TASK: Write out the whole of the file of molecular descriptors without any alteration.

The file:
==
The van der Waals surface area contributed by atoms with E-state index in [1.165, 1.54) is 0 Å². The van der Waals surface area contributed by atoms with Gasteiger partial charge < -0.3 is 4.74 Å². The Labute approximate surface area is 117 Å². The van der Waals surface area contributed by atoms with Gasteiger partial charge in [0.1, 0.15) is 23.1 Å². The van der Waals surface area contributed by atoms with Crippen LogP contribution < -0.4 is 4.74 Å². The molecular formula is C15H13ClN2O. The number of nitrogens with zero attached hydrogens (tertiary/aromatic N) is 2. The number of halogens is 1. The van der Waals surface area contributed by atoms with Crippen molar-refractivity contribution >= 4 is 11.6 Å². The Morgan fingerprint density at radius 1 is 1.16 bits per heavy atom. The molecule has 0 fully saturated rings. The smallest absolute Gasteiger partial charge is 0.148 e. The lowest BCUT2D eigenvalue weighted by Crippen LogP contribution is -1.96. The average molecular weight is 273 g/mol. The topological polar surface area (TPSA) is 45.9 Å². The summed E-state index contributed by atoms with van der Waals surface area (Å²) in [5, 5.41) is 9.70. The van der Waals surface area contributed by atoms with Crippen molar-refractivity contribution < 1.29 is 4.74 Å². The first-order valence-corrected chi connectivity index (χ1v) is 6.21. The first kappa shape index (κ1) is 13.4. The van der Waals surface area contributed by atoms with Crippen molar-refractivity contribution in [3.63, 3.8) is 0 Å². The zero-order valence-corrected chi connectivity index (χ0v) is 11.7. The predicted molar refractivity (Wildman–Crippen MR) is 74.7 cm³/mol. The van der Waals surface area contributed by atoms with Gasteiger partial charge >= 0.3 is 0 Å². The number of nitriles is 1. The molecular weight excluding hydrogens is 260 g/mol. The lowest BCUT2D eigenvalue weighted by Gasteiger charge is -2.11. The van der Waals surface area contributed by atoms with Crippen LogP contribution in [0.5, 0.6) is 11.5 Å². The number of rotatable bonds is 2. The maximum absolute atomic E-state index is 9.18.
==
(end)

The van der Waals surface area contributed by atoms with E-state index in [1.165, 1.54) is 0 Å². The van der Waals surface area contributed by atoms with Gasteiger partial charge < -0.3 is 4.74 Å². The Labute approximate surface area is 117 Å². The van der Waals surface area contributed by atoms with Gasteiger partial charge in [0.1, 0.15) is 23.1 Å². The van der Waals surface area contributed by atoms with Crippen LogP contribution < -0.4 is 4.74 Å². The molecular formula is C15H13ClN2O. The number of nitrogens with zero attached hydrogens (tertiary/aromatic N) is 2. The number of halogens is 1. The van der Waals surface area contributed by atoms with Crippen molar-refractivity contribution >= 4 is 11.6 Å². The Morgan fingerprint density at radius 1 is 1.16 bits per heavy atom. The molecule has 0 fully saturated rings. The smallest absolute Gasteiger partial charge is 0.148 e. The lowest BCUT2D eigenvalue weighted by Crippen LogP contribution is -1.96. The average molecular weight is 273 g/mol. The topological polar surface area (TPSA) is 45.9 Å². The summed E-state index contributed by atoms with van der Waals surface area (Å²) in [5, 5.41) is 9.70. The van der Waals surface area contributed by atoms with Crippen molar-refractivity contribution < 1.29 is 4.74 Å². The first-order valence-corrected chi connectivity index (χ1v) is 6.21. The first kappa shape index (κ1) is 13.4. The van der Waals surface area contributed by atoms with Crippen molar-refractivity contribution in [3.63, 3.8) is 0 Å². The zero-order valence-corrected chi connectivity index (χ0v) is 11.7. The predicted molar refractivity (Wildman–Crippen MR) is 74.7 cm³/mol. The van der Waals surface area contributed by atoms with Gasteiger partial charge >= 0.3 is 0 Å². The number of nitriles is 1. The molecular weight excluding hydrogens is 260 g/mol. The lowest BCUT2D eigenvalue weighted by Gasteiger charge is -2.11. The van der Waals surface area contributed by atoms with Crippen LogP contribution in [0.5, 0.6) is 11.5 Å². The number of rotatable bonds is 2. The maximum absolute atomic E-state index is 9.18.